One nagging question that the industrial world has been asking itself since the discovery of the first oil well is what happens when the wells begin to run dry. The answer is relatively simple to imagine. We had a dry run, so to speak, when Dubai’s economy tanked a few years ago. And although the causes of Dubai’s ills and ails were financial and not oil related, the drama which unfolded gave us a watered-down version of what might transpire if and when the oil wells stop producing.
But before we run the Armageddon tape that the world will stop functioning because of lack of oil, let’s all take a deep breath and think again. The oil companies, the people who manufacture cars and airplanes and legions of scientists and inventors have all been planning for that day. And as far-fetched as it might seem to some of us, that day will undoubtedly come, very probably within our lifetime.
So what is likely to happen? First, the car manufacturers and people who build commercial aircrafts, the two largest consumers of fossil fuels have no doubt plans on what their next generation models will look like and what they will run on. Already some car manufacturers are producing hybrid cars that run partially on electricity. What will transpire will be a massive turn to nuclear energy. It may not be the safest of energies, however nuclear energy remains the cleanest. Or perhaps solar and wind.
So your average American will still be able to drive to the drive-thru bank and restaurant. The above average Chinese will still be able to afford his car and the average European will still be able to enjoy Sunday outings with Grandma sitting in the back seat between the bambinos.
What will change – and drastically so – will be the social-economic face of much of the oil producing countries as well as other nations, where overnight tens of thousands of workers will find themselves suddenly unemployed, broke, and with practically no prospects for any future whatsoever. And herewith lies the danger of a social eruption of near Biblical proportions. Think if you will of the ripple effect that would occur if one of the major oil producers stopped producing.
Take the United Arab Emirates (UAE) one of the major oil-producing states in the Gulf where the local population is outnumbered five-to one. Out of a population of some 4.8 million less than 20 % are nationals of the country; and even among the nationals, a good percentage very probably hail from other neighboring countries, such as Palestine, Lebanon or other countries in the region. The bulk of the population -- a whopping 50 percent -- are from the Indian sub-continent; from India, Pakistan, Bangladesh, Balouchistan or from Iran and Afghanistan.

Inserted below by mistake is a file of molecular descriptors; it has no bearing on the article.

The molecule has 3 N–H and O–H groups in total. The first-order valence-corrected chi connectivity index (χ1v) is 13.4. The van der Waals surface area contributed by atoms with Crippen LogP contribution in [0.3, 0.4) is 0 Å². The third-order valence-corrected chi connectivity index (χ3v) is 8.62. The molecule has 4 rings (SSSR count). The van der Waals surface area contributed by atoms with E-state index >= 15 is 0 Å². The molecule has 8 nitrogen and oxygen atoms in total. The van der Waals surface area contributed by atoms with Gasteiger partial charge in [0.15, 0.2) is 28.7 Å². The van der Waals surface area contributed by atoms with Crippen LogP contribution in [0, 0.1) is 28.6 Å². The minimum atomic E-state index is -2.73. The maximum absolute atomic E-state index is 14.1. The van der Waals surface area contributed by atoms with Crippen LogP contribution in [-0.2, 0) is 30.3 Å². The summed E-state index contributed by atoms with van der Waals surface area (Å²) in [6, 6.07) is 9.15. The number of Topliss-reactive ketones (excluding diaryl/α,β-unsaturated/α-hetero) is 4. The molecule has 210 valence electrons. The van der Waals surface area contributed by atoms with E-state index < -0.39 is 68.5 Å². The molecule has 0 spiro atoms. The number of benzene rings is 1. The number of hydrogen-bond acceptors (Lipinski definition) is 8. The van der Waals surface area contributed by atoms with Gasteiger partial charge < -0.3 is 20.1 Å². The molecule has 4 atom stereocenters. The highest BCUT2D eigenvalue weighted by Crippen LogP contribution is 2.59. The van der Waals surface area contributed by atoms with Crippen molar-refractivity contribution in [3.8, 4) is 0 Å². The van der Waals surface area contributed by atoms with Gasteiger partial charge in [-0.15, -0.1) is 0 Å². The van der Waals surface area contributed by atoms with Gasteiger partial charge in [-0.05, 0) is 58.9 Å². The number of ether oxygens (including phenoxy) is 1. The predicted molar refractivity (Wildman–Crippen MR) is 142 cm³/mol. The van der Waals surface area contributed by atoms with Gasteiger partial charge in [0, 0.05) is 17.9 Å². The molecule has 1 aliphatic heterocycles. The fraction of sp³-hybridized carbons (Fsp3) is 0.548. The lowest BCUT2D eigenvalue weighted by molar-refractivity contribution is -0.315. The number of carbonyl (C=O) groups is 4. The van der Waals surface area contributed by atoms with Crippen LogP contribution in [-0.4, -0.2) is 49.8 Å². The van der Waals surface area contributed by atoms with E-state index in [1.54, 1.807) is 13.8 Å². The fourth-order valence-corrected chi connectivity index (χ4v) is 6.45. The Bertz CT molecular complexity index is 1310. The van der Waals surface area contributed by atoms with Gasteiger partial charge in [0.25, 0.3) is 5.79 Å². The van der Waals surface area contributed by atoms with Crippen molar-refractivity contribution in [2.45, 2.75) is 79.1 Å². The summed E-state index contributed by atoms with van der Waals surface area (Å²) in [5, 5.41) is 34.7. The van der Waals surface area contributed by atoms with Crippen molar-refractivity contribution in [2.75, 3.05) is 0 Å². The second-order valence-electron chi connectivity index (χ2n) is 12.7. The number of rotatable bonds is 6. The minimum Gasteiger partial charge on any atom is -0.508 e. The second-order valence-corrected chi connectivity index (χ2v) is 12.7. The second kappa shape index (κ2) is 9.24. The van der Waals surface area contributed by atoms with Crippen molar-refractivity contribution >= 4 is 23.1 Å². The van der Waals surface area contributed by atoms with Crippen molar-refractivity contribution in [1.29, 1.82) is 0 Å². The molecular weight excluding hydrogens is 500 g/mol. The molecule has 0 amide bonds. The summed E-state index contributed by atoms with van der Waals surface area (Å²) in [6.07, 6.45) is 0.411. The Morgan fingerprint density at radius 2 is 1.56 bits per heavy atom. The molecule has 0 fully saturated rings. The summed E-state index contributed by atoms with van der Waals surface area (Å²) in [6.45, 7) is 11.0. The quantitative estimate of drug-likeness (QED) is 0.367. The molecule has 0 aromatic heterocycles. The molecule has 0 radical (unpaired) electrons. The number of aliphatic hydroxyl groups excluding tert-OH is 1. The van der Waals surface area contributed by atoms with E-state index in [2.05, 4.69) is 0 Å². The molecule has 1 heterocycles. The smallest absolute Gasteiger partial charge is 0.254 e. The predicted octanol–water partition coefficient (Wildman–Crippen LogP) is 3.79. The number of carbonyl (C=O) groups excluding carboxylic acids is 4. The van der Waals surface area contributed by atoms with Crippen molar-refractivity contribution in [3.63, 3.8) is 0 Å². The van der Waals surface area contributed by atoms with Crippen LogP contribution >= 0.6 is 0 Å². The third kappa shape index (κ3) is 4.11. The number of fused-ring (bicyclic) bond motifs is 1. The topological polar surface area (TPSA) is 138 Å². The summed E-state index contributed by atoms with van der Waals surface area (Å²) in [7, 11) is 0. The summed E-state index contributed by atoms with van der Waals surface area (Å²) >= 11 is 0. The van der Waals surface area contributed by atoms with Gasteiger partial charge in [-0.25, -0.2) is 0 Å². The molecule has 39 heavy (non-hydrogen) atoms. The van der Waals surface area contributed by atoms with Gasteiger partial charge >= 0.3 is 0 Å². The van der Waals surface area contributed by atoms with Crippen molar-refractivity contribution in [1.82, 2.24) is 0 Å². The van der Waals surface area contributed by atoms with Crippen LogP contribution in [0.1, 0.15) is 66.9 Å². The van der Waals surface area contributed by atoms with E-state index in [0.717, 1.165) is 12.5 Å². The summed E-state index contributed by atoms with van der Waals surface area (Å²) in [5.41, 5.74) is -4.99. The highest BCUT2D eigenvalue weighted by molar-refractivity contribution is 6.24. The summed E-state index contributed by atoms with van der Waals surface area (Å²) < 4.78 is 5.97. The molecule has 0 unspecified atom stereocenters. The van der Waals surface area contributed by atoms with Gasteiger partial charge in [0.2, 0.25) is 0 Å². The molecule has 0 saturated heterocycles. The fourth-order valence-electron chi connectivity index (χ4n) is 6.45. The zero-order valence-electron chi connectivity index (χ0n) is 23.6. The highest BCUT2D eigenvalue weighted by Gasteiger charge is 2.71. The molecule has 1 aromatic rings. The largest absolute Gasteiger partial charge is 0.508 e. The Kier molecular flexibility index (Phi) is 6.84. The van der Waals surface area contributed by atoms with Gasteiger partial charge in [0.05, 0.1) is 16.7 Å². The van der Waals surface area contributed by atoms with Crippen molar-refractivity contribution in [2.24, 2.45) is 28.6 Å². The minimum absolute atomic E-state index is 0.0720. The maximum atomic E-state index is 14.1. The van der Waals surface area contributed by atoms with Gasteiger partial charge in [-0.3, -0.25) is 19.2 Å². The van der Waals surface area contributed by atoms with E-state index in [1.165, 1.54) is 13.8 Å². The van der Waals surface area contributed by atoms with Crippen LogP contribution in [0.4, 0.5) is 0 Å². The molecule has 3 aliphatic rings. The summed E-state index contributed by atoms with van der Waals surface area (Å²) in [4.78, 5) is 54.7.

The same holds true in the rest of the Gulf Cooperation Council states; Kuwait, Saudi Arabia, Qatar, Bahrain, Oman.
They are the people who really make the country function on a day-to-day basis. They are the day laborers who have constructed much of this almost fairy tale-like wonderland, thanks to the petro-dollars which kept pouring in over the decades. They are the workers in the crude oil fields who drilled for this black gold in oven-like temperatures or helped refine it while earning pittances but still being able to sustain an extended family back home.
They are the shopkeepers who know no Sabbath and no rest, the money changers, the taxi drivers, the gardeners who keep hundreds of miles of lush green lawns and vibrant flower beds carefully manicured and watered in the middle of the desert.
They are the people who do the “small jobs” which are of prime importance to the economy of the land but that receive no credit for their contribution.
The outcome of oil running out would have a ripple effect on every segment of the economy. Similar to what happens when you place hundreds of dominos in a complicated pattern and then knock the first one down.
The first to be affected from the dry wells will those poor souls mentioned in these preceding lines. They would no longer have oil fields or refineries to work in. Overnight, thousands will find themselves unemployed, unable to pay their rent. As was the case in Dubai when the economic crunch hit, thousands will abandon their cars at the airport and hop on a flight home, where they will add to the already heavy load of unemployment.
Now here comes the ripple effect. The sudden departure of these workers will force landlords, restaurants and other businesses to make their staff redundant. The “small jobs” will vanish one after another. The taxi drivers will first run out of gas and second run out of customers. The shop owners will find that their fresh fruits and legumes will begin to wither as their clientele fights for seats on the few remaining flights back home.
Eventually, tens of thousands of stranded expatriates, jobless, penniless and at wits ends will begin to riot. That’s when things begin to turn ugly.
The ripple effect of course will be felt back home with thousands returning to little prospect of anything better than what they had left behind years earlier, and in some instances, decades or entire lifetimes ago.
Of course oil not being an issue any longer the once darling children of the West will be quickly forgotten with the industrialized world concentrating on how to keep their cars running and their planes flying. That is until the disturbances begin to affect the West once again.
By. Claude Salhani for oilprice.com - the no.1 source for oil price information